I heard him in Paris c. 1972, in his prime, singing the Dichterliebe. I first knew of him about a decade before that, when a record store owner convinced me to buy the Klemperer recording of the St. Matthew Passion, in which he sang the role of Jesus.
That was the only time his singing ever disappointed me. I had grown up on Mengelberg’s historic 1939 version, with the unearthly Willem Ravelli singing Jesus. It took some adjustment to accept Fischer-Dieskau’s more human, less mysterious approach, in that voice that Barthes would later stigmatize as too perfect. But I am not big on dichotomies. He soon became my favorite singer, and still in many ways is.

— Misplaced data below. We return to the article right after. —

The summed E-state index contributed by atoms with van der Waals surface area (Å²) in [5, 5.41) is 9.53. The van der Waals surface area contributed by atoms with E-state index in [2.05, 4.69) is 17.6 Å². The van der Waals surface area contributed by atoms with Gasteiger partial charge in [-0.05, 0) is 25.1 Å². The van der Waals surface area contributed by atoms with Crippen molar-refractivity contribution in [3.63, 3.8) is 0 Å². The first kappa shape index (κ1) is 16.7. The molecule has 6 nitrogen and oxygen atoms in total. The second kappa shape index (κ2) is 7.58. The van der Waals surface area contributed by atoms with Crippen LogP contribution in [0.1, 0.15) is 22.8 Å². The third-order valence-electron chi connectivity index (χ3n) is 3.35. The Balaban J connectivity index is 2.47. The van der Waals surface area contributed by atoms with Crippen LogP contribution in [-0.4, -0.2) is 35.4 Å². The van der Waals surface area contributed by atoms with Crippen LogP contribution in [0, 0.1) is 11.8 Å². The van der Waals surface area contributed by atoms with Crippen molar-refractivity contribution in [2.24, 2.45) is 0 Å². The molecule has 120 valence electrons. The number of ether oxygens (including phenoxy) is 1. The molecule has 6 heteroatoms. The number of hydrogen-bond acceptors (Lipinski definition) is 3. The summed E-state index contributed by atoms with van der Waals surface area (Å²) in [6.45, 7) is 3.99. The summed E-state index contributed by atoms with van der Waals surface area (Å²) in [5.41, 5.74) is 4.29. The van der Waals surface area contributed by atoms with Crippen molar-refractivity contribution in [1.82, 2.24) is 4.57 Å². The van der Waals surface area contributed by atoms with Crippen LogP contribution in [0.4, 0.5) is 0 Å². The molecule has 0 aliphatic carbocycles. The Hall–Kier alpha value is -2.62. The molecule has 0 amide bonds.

There was hardly any corner of German art song that he left unexplored. Here he is singing Eisler from the Hollywood Songbook, in a song made familiar by the usual Brechtian suspects in German and by Sting, among others, in English.
He treats it like any other German Lied, trying to give the poetry its due. Brecht might have hated it. Eisler, not so much.